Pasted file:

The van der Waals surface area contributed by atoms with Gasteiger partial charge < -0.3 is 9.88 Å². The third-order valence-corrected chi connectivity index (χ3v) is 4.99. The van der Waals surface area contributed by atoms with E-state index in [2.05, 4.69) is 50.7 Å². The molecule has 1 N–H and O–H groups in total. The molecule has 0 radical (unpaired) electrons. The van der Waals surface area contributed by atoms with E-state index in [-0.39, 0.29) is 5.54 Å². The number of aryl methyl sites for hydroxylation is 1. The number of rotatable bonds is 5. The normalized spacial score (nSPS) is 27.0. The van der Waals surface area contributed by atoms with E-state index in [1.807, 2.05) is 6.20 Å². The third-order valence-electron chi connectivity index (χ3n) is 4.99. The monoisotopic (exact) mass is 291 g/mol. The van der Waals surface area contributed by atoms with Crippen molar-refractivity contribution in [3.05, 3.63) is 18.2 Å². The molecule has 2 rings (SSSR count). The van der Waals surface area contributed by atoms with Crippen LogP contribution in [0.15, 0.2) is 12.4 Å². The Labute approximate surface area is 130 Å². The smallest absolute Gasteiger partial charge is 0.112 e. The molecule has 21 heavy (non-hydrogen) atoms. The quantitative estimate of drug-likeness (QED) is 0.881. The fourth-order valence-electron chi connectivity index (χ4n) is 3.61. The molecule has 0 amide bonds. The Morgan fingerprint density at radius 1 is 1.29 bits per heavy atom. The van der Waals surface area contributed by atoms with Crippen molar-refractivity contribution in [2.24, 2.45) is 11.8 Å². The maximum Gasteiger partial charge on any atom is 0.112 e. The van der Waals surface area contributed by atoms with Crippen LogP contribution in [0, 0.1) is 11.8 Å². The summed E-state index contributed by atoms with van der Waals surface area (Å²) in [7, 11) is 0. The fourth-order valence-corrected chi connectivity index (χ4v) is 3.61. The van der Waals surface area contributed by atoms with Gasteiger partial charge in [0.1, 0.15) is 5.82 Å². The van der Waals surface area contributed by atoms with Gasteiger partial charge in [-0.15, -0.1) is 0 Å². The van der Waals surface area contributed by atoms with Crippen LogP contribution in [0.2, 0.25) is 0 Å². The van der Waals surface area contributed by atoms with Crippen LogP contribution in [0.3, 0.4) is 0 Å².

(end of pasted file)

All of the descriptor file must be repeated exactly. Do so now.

The van der Waals surface area contributed by atoms with Gasteiger partial charge < -0.3 is 9.88 Å². The third-order valence-corrected chi connectivity index (χ3v) is 4.99. The van der Waals surface area contributed by atoms with E-state index in [2.05, 4.69) is 50.7 Å². The molecule has 1 N–H and O–H groups in total. The molecule has 0 radical (unpaired) electrons. The van der Waals surface area contributed by atoms with E-state index in [-0.39, 0.29) is 5.54 Å². The number of aryl methyl sites for hydroxylation is 1. The number of rotatable bonds is 5. The normalized spacial score (nSPS) is 27.0. The van der Waals surface area contributed by atoms with E-state index in [1.807, 2.05) is 6.20 Å². The third-order valence-electron chi connectivity index (χ3n) is 4.99. The monoisotopic (exact) mass is 291 g/mol. The van der Waals surface area contributed by atoms with Crippen molar-refractivity contribution in [3.05, 3.63) is 18.2 Å². The molecule has 2 rings (SSSR count). The van der Waals surface area contributed by atoms with Crippen LogP contribution in [0.15, 0.2) is 12.4 Å². The Labute approximate surface area is 130 Å². The smallest absolute Gasteiger partial charge is 0.112 e. The molecule has 21 heavy (non-hydrogen) atoms. The quantitative estimate of drug-likeness (QED) is 0.881. The fourth-order valence-electron chi connectivity index (χ4n) is 3.61. The molecule has 0 amide bonds. The Morgan fingerprint density at radius 1 is 1.29 bits per heavy atom. The van der Waals surface area contributed by atoms with Crippen molar-refractivity contribution in [2.24, 2.45) is 11.8 Å². The maximum Gasteiger partial charge on any atom is 0.112 e. The van der Waals surface area contributed by atoms with Crippen LogP contribution in [0, 0.1) is 11.8 Å². The summed E-state index contributed by atoms with van der Waals surface area (Å²) in [7, 11) is 0. The fourth-order valence-corrected chi connectivity index (χ4v) is 3.61. The van der Waals surface area contributed by atoms with Gasteiger partial charge in [0.1, 0.15) is 5.82 Å². The van der Waals surface area contributed by atoms with Gasteiger partial charge in [-0.15, -0.1) is 0 Å². The van der Waals surface area contributed by atoms with Crippen LogP contribution in [0.2, 0.25) is 0 Å². The van der Waals surface area contributed by atoms with Crippen LogP contribution in [0.3, 0.4) is 0 Å².